Painting on canvas ‑ 8 metres x 72 metres ‑ 1937 ‑ Alfred Bastien
A long‑forgotten work, the Diorama of the Battles of the Meuse offers a bird’s eye view of the Meuse valley, seen from the left bank of the river (West).
The painting is divided into separate scenes, each depicting a particular moment in those tragic weeks of the German attack on neutral Belgium in August and September 1914.
From the summer harvests on the left and the destruction of Namur and Dinant, through to the dead tree, symbol of the victims of war, on the right, History unfolds throughout this Diorama.
It is also a warning cry.
Unveiled in 1937, the Diorama of the Battles of the Meuse is designed to alert the viewer.
Once again war is not far away…
Discover the main scenes of the work of Alfred Bastien while clicking on the interactive zones.
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Understand the meaning of the main scenes of the Diorama, put in perspective, explained and illustrated
Liège, early August 1914: Belgium’s army mobilises
The Germans trample the ground of Liège
German atrocities are triggered in the Province of Liège
An anything‑but‑peaceful dove in the skies over Liège
Namur prepares to enter the war
The enemy occupies the city from the end of the month
Namur suffers heavy damage
The Fortified Position of Namur (P.F.N.) surrenders
The role of the Belgian Red Cross in battle
Belgian sappers destroy the bridge at Jambes
It’s the turn of the Province of Namur to suffer German reprisals
The Germans mark the road to Dinant with other atrocities
The Germans reach the Meuse valley
15th August in Dinant: the story of a long day
Dinant counts its dead
Dinant collegiate church sees its umpteenth restoration
The Germans make their presence felt in the Meuse Valley
German savagery does not spare small neighbourhoods
Trees: wounded witnesses, symbols of the war
Alfred BASTIEN (1873 ‑ 1955) is one of the great Belgian masters of dioramas and panoramas. He is also known for his abundant production of easel paintings.
Born in 1873 in Ixelles, Alfred BASTIEN was the eighth child of a modest family. Affected at a very young age by the premature deaths of his sister, brother and mother, Alfred left the family home to study at the Academy of Fine Arts in Ghent, then at the Academy of Fine Arts in Brussels.
In October 1914, a few weeks after the start of the war, Bastien takes himself off to England, later joining up as a war volunteer in 1915.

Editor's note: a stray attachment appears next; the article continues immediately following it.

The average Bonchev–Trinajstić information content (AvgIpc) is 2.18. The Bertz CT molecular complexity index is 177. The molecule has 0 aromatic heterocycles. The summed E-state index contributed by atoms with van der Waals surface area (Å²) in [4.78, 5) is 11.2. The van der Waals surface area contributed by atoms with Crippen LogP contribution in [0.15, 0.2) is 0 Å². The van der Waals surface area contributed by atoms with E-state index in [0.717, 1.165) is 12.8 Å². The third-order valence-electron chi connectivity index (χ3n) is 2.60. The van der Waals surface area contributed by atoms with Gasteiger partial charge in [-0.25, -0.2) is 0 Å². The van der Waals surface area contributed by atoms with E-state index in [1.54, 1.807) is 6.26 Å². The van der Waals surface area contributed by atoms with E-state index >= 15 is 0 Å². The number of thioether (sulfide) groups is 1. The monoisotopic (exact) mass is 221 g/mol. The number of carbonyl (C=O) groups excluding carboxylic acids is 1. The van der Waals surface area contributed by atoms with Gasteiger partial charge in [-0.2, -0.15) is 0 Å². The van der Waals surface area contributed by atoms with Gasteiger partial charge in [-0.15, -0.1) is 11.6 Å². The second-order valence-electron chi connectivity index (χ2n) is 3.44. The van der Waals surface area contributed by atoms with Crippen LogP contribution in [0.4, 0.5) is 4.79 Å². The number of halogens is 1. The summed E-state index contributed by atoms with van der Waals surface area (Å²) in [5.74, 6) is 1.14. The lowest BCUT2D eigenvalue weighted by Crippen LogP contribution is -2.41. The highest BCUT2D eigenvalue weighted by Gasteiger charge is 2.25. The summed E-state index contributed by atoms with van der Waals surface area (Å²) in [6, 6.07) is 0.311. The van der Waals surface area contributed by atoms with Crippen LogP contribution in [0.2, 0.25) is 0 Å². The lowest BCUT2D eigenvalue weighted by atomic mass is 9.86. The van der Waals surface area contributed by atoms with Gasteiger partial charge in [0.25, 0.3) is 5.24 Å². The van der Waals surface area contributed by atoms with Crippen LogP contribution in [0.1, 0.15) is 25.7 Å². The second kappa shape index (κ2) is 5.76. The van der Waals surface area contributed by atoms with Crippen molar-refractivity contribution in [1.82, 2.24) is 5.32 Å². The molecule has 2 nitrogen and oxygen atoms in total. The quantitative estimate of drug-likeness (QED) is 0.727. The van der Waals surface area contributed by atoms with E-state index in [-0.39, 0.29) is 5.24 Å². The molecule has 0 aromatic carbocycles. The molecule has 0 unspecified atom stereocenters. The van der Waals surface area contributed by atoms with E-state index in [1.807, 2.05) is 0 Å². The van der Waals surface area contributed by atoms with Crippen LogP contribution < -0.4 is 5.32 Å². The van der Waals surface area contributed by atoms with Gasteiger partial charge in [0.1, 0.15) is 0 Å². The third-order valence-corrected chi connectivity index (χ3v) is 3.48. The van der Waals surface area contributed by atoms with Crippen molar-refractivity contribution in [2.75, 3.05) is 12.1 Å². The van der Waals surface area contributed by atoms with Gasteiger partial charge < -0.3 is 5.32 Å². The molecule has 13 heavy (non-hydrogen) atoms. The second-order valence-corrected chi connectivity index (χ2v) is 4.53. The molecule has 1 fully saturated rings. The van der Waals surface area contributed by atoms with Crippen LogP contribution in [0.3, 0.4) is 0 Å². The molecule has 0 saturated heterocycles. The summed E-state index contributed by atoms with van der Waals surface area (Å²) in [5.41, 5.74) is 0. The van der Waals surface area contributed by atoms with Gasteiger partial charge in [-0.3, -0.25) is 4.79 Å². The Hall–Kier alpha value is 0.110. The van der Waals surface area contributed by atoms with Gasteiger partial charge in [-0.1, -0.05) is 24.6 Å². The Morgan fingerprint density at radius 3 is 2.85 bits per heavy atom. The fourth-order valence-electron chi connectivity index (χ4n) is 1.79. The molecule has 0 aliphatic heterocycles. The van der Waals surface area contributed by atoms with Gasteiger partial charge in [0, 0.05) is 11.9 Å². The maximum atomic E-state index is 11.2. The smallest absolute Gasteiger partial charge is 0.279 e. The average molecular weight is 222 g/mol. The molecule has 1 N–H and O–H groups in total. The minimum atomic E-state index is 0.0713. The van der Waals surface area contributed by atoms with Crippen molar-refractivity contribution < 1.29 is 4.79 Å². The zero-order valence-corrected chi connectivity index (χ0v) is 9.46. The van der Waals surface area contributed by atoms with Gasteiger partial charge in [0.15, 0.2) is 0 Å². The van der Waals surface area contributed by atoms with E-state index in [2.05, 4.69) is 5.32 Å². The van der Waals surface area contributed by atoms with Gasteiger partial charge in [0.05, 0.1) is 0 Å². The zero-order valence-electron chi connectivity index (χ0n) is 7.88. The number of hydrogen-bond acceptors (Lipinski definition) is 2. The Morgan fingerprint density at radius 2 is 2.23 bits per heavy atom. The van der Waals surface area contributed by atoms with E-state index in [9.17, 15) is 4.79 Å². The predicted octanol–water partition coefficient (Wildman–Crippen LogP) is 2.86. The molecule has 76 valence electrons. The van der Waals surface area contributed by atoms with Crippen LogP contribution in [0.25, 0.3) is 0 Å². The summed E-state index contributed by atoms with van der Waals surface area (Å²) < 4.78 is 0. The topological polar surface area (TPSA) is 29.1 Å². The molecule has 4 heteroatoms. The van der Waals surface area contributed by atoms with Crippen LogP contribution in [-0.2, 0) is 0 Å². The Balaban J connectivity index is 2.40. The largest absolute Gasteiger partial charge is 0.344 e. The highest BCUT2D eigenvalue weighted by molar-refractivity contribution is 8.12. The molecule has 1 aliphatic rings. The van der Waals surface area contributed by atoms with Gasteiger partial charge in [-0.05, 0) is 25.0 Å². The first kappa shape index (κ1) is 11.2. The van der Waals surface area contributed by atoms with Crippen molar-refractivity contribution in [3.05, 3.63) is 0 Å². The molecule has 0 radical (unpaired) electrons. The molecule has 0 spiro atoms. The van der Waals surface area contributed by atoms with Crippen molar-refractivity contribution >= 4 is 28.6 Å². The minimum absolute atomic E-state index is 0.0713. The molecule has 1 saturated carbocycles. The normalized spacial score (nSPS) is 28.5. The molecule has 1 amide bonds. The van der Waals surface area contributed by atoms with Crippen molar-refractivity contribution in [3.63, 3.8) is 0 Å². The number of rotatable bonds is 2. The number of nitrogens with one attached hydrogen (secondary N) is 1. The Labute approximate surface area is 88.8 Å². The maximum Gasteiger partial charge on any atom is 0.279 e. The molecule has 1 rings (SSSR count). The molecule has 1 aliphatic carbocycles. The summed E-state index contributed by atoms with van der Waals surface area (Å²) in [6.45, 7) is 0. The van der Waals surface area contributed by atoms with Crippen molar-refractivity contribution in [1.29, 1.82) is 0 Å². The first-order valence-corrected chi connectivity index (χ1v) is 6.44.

In 1916 he is assigned to the arts section of the Belgian army and is seconded, in 1918, to the Canadian army. During those long months he paints numerous war scenes, both in Belgium and in France. Beginning at this time, the artist establishes close contacts with the Royal family, whom he meets on several occasions.
Throughout his life, Alfred BASTIEN sought to share his passion for art and painting, both as a teacher, then as Director of the Royal Academy of Fine Arts in Brussels.
A committed pacifist, he was also known for his political commitment, in particular with the Belgian Communist Party. Alfred BASTIEN died on 7th June 1955.
ALFRED BASTIEN - June 1918
major Georges P.Vanier
Library and Archives Canada pencil sketch / Creative Commons
Immense paintings illustrating landscapes often depicting scenes from history, panoramas and dioramas are a spectacular and immersive form of art whose golden age was the 19th century and beginning of the 20th century. Technically, panoramas differ from dioramas in that the former offer viewers a 360° view while the latter are flat or slightly curved paintings.
Invented in 1787 by the Scottish painter Robert BARKER, the panorama is a vast circular painting displayed in a rotunda so that the visitor, viewing it from a platform in the centre of the panorama can survey the painting on all sides from every angle.
The feeling of trompe‑l’œil is heightened further by overhead lighting concealed by a canopy.
Robert BARKER, 1787, the first panorama / Creative Commons
Picture : Ferditje / Creative Commons
Often enhanced by elements positioned in the foreground of the painting (figures, objects, plants, painted sets, etc.), the panorama (and hence also the diorama) is designed to create the illusion of being in the very centre of the action or scene depicted.
As forerunners of the cinema, both in terms of dimensions and the care taken by the artist to immerse the viewer in a story or scene that is completely different, the panorama and the diorama very quickly enjoyed significant success in Europe and North America. Early examples usually depicted panoramic urban scenes, enabling viewers to discover foreign or idealised cities.
Then, from the 19th century onwards, the subjects began to diversify. The theme of war was taken up by a number of artists, often as part of propaganda exercises for European nations. The exotic also gains the public’s interest. It was the golden age of colonialism and European viewers were keen to discover landscapes from Africa and far‑off America. The rise of the cinema between the wars saw the gradual decline in this form of art. It had remained popular for a long period of time and is seeing interest rekindled today among numerous creative artists around the world.